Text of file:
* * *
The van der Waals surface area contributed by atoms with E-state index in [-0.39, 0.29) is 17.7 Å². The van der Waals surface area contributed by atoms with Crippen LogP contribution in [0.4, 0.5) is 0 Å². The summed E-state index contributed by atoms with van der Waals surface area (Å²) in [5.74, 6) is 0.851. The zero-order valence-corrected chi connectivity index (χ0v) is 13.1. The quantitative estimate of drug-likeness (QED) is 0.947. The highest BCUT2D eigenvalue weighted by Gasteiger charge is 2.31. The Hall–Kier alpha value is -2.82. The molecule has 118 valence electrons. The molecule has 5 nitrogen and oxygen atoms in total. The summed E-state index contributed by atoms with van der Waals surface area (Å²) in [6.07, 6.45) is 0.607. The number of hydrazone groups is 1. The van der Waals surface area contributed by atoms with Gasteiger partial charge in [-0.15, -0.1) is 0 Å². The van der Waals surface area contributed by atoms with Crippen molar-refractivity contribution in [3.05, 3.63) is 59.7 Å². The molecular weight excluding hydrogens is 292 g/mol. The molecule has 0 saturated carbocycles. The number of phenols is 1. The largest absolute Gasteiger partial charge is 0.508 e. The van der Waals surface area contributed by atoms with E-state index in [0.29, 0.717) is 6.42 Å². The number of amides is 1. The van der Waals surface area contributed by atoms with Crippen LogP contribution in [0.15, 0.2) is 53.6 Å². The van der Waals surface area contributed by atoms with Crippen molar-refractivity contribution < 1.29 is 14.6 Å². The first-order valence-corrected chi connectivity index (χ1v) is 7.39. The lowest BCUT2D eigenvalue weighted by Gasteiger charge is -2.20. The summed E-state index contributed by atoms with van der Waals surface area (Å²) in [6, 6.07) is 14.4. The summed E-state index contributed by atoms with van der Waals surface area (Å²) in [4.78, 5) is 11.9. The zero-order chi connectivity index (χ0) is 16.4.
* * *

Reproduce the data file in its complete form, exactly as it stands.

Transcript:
The van der Waals surface area contributed by atoms with E-state index in [-0.39, 0.29) is 17.7 Å². The van der Waals surface area contributed by atoms with Crippen LogP contribution in [0.4, 0.5) is 0 Å². The summed E-state index contributed by atoms with van der Waals surface area (Å²) in [5.74, 6) is 0.851. The zero-order valence-corrected chi connectivity index (χ0v) is 13.1. The quantitative estimate of drug-likeness (QED) is 0.947. The highest BCUT2D eigenvalue weighted by Gasteiger charge is 2.31. The Hall–Kier alpha value is -2.82. The molecule has 118 valence electrons. The molecule has 5 nitrogen and oxygen atoms in total. The summed E-state index contributed by atoms with van der Waals surface area (Å²) in [6.07, 6.45) is 0.607. The number of hydrazone groups is 1. The van der Waals surface area contributed by atoms with Gasteiger partial charge in [-0.15, -0.1) is 0 Å². The van der Waals surface area contributed by atoms with Crippen molar-refractivity contribution in [3.05, 3.63) is 59.7 Å². The molecular weight excluding hydrogens is 292 g/mol. The molecule has 0 saturated carbocycles. The number of phenols is 1. The largest absolute Gasteiger partial charge is 0.508 e. The van der Waals surface area contributed by atoms with E-state index in [0.29, 0.717) is 6.42 Å². The number of amides is 1. The van der Waals surface area contributed by atoms with Crippen LogP contribution in [0.15, 0.2) is 53.6 Å². The van der Waals surface area contributed by atoms with Crippen molar-refractivity contribution < 1.29 is 14.6 Å². The first-order valence-corrected chi connectivity index (χ1v) is 7.39. The lowest BCUT2D eigenvalue weighted by Gasteiger charge is -2.20. The summed E-state index contributed by atoms with van der Waals surface area (Å²) in [6, 6.07) is 14.4. The summed E-state index contributed by atoms with van der Waals surface area (Å²) in [4.78, 5) is 11.9. The zero-order chi connectivity index (χ0) is 16.4.